Good Fat vs. Bad Fat— What You Need to Know

 

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So you’ve decided to take on the ketogenic diet. You understand what it takes to turn your body into a fat-burning machine. And you’re prepared to begin eating a shit-ton of healthy fat.

Only problem is, you have no idea what healthy fat actually is. Don’t worry— I got you.

Now, before I drag you down the rabbit hole I want to let you in on a little shortcut (in case you don’t really give a damn about the science of it all). I’ve put together a little cheatsheet entitled, Which Fats to Eat and Which to Leaveyou’re welcome to skip this read and download the PDF for easy access.

If you’re still with me, let’s get to it, cause we’ve got a lot to cover!

The secret to successfully mastering the ketogenic diet is to include healthy dietary fats at EVERY single meal.

For this to happen, it’s essential that you reject any lingering fat phobias from previously instilled, inaccurate dietary information.

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Conventionally, we pack on pounds when we consume more calories than we burn. We’re well aware that sitting around and stuffing our faces will inevitably lead to weight gain. What the conventional approach fails to discuss is caloric quality and metabolic conversion.

Emerging studies produced by world-renowned specialists at Harvard Medical School are giving conventional dietary theories a run for their money.  Articles such as: Dietary fat is not a major determinant of body fat, are raising questions such as…

What is making us fat?

  • Is it the quantity of our consumption?
  • Are poor quality fats to blame?
  • Insufficient exercise?

Ultimately we must ask, is every calorie created equal?

Perhaps not.

Unconventional research is mounting to suggest perhaps it’s not the fat making us fat. Now we’re not getting into the nuts and bolts of weight gain within this blog post. However, if you’d like to learn more about how seriously flawed and manipulative the scientific foundation for a grain-based diet truly is, I’d recommend reading either Good Calories, Bad Calories; Why We Get Fat; or The Case Against Sugar by Gary Taubes.

For the purpose of this post, some basic science should suffice.

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Fat moves through the body in the form of fatty acids. When fatty acids make their way into the body’s cells, we get fatter. But fatty acids don’t just flow freely into the body’s cells- there’s a gatekeeper. And who might that gatekeeper be?

Insulin.

Insulin is a hormone made by the pancreas that allows your body to use sugar for energy. Essentially insulin is a fat-storage hormone, because any excess glucose in the body is stored away as fat.

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In this sense, insulin is a fat regulator. An increase in insulin results in an accumulation of fat cells. If an increase in insulin results in an increased waistline, we’d better learn what increases insulin.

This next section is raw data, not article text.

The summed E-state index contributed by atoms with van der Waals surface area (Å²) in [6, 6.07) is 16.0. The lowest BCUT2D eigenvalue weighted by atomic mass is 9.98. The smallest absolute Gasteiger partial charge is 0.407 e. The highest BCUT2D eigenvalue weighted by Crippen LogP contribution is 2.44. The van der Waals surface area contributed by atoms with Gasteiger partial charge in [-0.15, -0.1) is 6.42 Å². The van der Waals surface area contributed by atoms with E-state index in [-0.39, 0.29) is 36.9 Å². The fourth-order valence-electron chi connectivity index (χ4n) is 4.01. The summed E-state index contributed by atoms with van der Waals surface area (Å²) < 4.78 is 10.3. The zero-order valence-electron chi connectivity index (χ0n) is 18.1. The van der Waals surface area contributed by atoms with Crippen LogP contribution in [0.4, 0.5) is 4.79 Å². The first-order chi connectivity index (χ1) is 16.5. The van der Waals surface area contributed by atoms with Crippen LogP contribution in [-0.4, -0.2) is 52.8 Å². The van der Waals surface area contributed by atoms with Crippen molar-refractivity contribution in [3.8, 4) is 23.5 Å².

The following is a list of foods that cause a rise in insulin…

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Interestingly, fat didn’t even make the list. Quite the opposite in fact— fat-free products have been linked to weight gain.

Whaaaat?!

Popular diets of the ‘80s and ‘90s promoted weight loss by encouraging low-fat or fat-free food products. Studies today suggest such products encourage blood sugar spikes, intensified cravings and increased appetite.

Rather than adhering to an unsustainable diet plan with impractical caloric restrictions, we’re going to work on supplementing your diet with healthier whole foods such as healthy fats.

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Because fat doesn’t stimulate insulin, eating healthy dietary fat will help you better burn stored body fat.

Eating a high-fat diet will also help stabilize your appetite by regulating the appetite-stimulating hormone ghrelin and promoting the satiety hormone leptin.

Over time, you’ll find your body requires fewer calories to achieve total dietary satisfaction.

Convinced? I hope so. Because skipping out on the healthy fats portion of the ketogenic diet will not only greatly reduce your success rate, it will also put you on a path to starvation and dietary disaster.

If you’re a fellow keto-enthusiast I’m sure you’ve fully grasped the concept that if your body is deprived of carbohydrates it will effectively feast off fat. Now, keep in mind there are ways of going about this all wrong, and believe me, many do.

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You could go on the ketogenic diet, eat all the unhealthy fats, you will lose weight but you’ll also raise triglycerides and likely end up with illness.

Or you could go on the ketogenic diet, eat all the healthy fats, lose weight while lowering triglycerides, resulting in wellness. 

Many ketogenic diet plans play up the fat that the keto is basically a fat feast. Meaning as long as your tossing out the bun you can have your greasy burger topped off with American cheese and Helman’s mayonnaise. Or a wedge salad sprinkled with heaps of bleu cheese crumbles and chopped bacon. Or deep fried hot wings dipped in Hidden Valley Ranch.